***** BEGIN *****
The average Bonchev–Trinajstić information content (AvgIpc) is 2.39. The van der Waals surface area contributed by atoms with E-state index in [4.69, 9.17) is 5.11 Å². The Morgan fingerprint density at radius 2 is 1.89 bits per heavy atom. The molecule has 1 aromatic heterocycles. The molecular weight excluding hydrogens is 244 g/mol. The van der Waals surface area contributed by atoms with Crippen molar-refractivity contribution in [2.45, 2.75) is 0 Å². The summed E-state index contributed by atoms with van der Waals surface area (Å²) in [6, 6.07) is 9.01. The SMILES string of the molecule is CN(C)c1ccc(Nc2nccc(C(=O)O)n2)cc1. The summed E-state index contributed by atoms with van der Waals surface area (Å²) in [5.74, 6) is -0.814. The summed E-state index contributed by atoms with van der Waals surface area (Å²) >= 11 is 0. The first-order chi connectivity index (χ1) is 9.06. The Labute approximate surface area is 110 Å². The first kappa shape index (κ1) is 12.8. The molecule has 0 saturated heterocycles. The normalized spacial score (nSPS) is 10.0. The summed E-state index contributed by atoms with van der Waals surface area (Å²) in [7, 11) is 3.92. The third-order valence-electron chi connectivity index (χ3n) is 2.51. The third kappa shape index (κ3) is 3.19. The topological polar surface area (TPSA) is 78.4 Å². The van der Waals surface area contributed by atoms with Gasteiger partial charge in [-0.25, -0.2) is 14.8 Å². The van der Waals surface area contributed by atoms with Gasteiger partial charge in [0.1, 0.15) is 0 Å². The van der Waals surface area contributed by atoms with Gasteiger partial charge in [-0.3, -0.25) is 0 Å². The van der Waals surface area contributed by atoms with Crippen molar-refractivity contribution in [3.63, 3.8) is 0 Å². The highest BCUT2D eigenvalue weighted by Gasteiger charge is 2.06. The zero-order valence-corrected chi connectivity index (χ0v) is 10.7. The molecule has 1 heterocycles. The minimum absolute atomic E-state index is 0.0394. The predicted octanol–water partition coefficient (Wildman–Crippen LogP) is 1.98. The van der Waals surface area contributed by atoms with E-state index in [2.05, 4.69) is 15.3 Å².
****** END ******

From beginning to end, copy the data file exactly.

The average Bonchev–Trinajstić information content (AvgIpc) is 2.39. The van der Waals surface area contributed by atoms with E-state index in [4.69, 9.17) is 5.11 Å². The Morgan fingerprint density at radius 2 is 1.89 bits per heavy atom. The molecule has 1 aromatic heterocycles. The molecular weight excluding hydrogens is 244 g/mol. The van der Waals surface area contributed by atoms with Crippen molar-refractivity contribution in [2.45, 2.75) is 0 Å². The summed E-state index contributed by atoms with van der Waals surface area (Å²) in [6, 6.07) is 9.01. The SMILES string of the molecule is CN(C)c1ccc(Nc2nccc(C(=O)O)n2)cc1. The summed E-state index contributed by atoms with van der Waals surface area (Å²) in [5.74, 6) is -0.814. The summed E-state index contributed by atoms with van der Waals surface area (Å²) >= 11 is 0. The first-order chi connectivity index (χ1) is 9.06. The Labute approximate surface area is 110 Å². The first kappa shape index (κ1) is 12.8. The molecule has 0 saturated heterocycles. The normalized spacial score (nSPS) is 10.0. The summed E-state index contributed by atoms with van der Waals surface area (Å²) in [7, 11) is 3.92. The third-order valence-electron chi connectivity index (χ3n) is 2.51. The third kappa shape index (κ3) is 3.19. The topological polar surface area (TPSA) is 78.4 Å². The van der Waals surface area contributed by atoms with Gasteiger partial charge in [-0.25, -0.2) is 14.8 Å². The van der Waals surface area contributed by atoms with Gasteiger partial charge in [0.1, 0.15) is 0 Å². The van der Waals surface area contributed by atoms with Gasteiger partial charge in [-0.3, -0.25) is 0 Å². The van der Waals surface area contributed by atoms with Crippen molar-refractivity contribution in [3.63, 3.8) is 0 Å². The highest BCUT2D eigenvalue weighted by Gasteiger charge is 2.06. The zero-order valence-corrected chi connectivity index (χ0v) is 10.7. The molecule has 1 heterocycles. The minimum absolute atomic E-state index is 0.0394. The predicted octanol–water partition coefficient (Wildman–Crippen LogP) is 1.98. The van der Waals surface area contributed by atoms with E-state index in [2.05, 4.69) is 15.3 Å².